Movie Review: Blanchett shimmers and shatters as “Tár”

A two hour and thirty-eight minute deep dive into the life and downfall of an exacting, mercurial lesbian classical music conductor might be the motion picture definition of “a hard sell.”

But you miss “Tár” at your own peril.

Consider what Cate Blanchett does in creating and presenting the title character, Lydia Tár, conductor of the Berlin Philharmonic whose classical music career has dashed through permanent positions and guest-conducting gigs at most of her profession’s greatest ensembles, including America’s “Big Five” — The Cleveland Orchestra, Philadelphia Orchestra, New York Philharmonic, Chicago Symphony and Boston Symphony.

Blanchett’s Lydia is brittle, brilliant and considered in every public moment. It is a self-aware performance of a performance. We see her get her “game face” on in the rare less guarded moment. But to everyone from her long-suffering assistant (Noémie Merlant) to her symphony board, her mentor (Julian Glover, ancient and in fine form), her musicians to her wife (Nina Hoss), she is “Tár,” a woman of accomplishment and self-confidence, all-controlling and all-knowing. If she wants to be considered more than “a gender spectacle” in the ancient and austere boy’s club that is orchestral conducting and music directing, she has to be.

It’s all put on peacocking display in the opening scene of writer-director Todd Field’s (“Little Children,” “In the Bedroom”) study of a powerful character put under duress. It’s one of those New Yorker-sponsored “An Evening With” chats, and Lydia hops from English to phrases in German, French and Italian with fluent ease, swooning over her “inspiration,” “Lenny” (legendary New York Philharmonic conductor and TV educator Leonard Bernstein) and dissecting the works of their shared orchestral passion, Gustav Mahler.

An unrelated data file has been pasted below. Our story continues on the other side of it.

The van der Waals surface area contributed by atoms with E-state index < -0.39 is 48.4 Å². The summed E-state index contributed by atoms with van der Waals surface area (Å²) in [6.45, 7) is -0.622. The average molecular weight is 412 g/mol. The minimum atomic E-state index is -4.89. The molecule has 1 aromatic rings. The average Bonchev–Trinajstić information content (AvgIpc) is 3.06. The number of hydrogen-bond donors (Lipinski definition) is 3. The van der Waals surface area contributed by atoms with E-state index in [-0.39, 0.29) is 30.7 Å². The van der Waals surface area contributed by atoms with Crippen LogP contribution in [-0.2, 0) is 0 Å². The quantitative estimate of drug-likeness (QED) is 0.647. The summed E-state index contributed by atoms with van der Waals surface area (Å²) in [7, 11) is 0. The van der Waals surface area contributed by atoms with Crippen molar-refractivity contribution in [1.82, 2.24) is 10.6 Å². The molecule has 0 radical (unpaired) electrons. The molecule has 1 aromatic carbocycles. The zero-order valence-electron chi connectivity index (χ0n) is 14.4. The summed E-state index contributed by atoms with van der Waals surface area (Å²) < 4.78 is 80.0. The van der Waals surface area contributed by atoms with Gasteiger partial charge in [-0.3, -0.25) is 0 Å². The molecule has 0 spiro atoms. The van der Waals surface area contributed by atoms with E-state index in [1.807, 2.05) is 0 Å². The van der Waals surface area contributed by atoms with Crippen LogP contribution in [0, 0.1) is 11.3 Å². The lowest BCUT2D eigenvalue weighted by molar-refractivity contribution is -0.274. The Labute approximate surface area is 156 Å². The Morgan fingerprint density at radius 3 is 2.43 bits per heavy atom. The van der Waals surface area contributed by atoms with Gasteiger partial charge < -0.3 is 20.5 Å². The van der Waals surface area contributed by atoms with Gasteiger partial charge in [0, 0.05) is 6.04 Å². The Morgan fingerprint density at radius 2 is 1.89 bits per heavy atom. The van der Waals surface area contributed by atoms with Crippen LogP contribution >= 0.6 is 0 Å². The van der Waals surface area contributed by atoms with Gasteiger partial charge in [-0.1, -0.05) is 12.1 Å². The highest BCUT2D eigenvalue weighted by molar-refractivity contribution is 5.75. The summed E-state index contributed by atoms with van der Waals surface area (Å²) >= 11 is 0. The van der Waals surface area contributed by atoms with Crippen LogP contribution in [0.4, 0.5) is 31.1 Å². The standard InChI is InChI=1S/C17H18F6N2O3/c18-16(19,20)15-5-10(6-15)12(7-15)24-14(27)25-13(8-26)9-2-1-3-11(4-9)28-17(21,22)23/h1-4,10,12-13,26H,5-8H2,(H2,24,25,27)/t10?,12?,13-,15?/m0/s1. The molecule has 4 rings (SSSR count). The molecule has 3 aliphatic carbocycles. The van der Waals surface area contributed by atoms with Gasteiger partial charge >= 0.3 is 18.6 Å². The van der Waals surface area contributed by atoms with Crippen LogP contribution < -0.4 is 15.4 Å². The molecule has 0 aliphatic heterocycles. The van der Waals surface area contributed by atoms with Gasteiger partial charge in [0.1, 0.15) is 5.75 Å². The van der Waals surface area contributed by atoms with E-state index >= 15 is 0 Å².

She’s about to finish recording a complete cycle of Mahler symphonies with “The Five,” as his fifth symphony is insider-labeled here. She has a memoir, “Tár on Tár,” coming out. She teaches conducting at Julliard when she isn’t at home in Berlin, with her wife — who is first chair violin with the Berlin Philharmonic — and their little girl, Petra.

And the person who makes all this work is her musician and aspiring conductor assistant, Francesca (Merlant), who might be the source of the faintly-snippy candid photo-and-video texts we see from time to time. The impatient, imperious Lydia may have a few friends — Mark Strong plays a conductor and colleague who helps with her foundation. But Francesca is who lets Tár be Tár.

Lydia is ready to dump her older, fussier associate conductor (Allan Corduner). She continues to bend, shape and hire this pinnacle of orchestral music to her will. But German law gives her players a lot more power in their relationship than is common elsewhere. And there’s something bubbling below the surface, something unpleasant whose nature we can easily discern and whose direction any movie-lover can guess. Lydia Tár is about to “go through some things” as we say these days.